Source: The Mythical Man-Month
Architect - Needed Disciplines
Having in mind that we have separated responsibility for functional specification (Architect) from responsibility for building a fast, cheap product (Builder), now we have to answer the question of: how we will achieve the best outcome of our project? The fundamental answer is thoroughgoing, careful, and sympathetic communication between architect and builder.
Nevertheless there are little details that must to be observed for the Architect in order to get the ideal result, and these are:
The architect has two possible answers when confronted with an estimate that is too high: cut the design or challenge the estimate by suggesting cheaper implementations. This latter is inherently an emotion-generating activity. The architect is now challenging the builder's way of doing the builder's job. For it to be successful, the architect must:
- Remember that the builder has the inventive and creative responsibility for the implementation; so the architect suggests, not dictates;
- Always be prepared to suggest a way of implementing anything he specifies, and be prepared to accept any other way that meets the objectives as well;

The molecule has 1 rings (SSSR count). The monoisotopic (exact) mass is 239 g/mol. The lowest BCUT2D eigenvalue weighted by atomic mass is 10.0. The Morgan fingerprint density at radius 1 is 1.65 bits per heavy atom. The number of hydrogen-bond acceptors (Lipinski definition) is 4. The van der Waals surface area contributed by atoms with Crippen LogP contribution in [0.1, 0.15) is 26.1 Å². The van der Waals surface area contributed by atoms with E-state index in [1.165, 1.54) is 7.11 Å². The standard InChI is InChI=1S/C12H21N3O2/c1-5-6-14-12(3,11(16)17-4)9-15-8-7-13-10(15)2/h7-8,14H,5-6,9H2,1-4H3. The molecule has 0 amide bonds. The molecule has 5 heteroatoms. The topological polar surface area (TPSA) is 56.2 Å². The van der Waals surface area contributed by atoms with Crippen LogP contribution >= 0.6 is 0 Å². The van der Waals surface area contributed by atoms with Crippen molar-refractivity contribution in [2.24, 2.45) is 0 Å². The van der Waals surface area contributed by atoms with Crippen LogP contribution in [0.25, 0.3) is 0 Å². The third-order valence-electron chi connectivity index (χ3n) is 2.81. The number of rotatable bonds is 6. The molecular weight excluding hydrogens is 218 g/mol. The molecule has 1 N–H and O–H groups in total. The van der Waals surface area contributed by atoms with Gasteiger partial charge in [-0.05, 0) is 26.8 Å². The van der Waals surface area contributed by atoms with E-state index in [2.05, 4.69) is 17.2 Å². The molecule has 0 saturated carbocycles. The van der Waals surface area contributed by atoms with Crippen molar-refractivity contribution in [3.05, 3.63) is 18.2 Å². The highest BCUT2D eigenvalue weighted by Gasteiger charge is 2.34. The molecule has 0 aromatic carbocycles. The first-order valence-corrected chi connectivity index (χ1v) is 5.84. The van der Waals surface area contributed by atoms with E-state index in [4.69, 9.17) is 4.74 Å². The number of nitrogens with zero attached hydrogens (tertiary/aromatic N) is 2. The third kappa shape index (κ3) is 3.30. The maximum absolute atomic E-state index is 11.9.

- Deal quietly and privately in such suggestions;
- Be ready to forego credit for suggested improvements.
Normally the builder will counter by suggesting changes to the architecture. Often he is right—some minor feature may have unexpectedly large costs when the implementation is worked out.
Self-Discipline—The Second-System Effect
An architect's first work is apt to be spare and clean. He knows he doesn't know what he's doing, so he does it carefully and with great restraint.
As he designs the first work, frill after frill and embellishment after embellishment occur to him. These get stored away to he used "next time." Sooner or later the first system is finished, and the architect, with firm, confidence and a demonstrated mastery of that class of systems, is ready to build a second system.
This second is the most dangerous system a man ever designs. The general tendency is:
- To over-design the second system, using all the ideas and frills that were cautiously sidetracked on the first one.
- Tendency to refine techniques whose very existence has been made obsolete by changes in basic system assumptions.
How does the architect avoid the second-system effect? Well, obviously he can't skip his second system. But he can be conscious of the peculiar hazards of that system, and exert extra self-discipline to avoid functional ornamentation and to avoid extrapolation of functions that are obviated by changes in assumptions and purposes.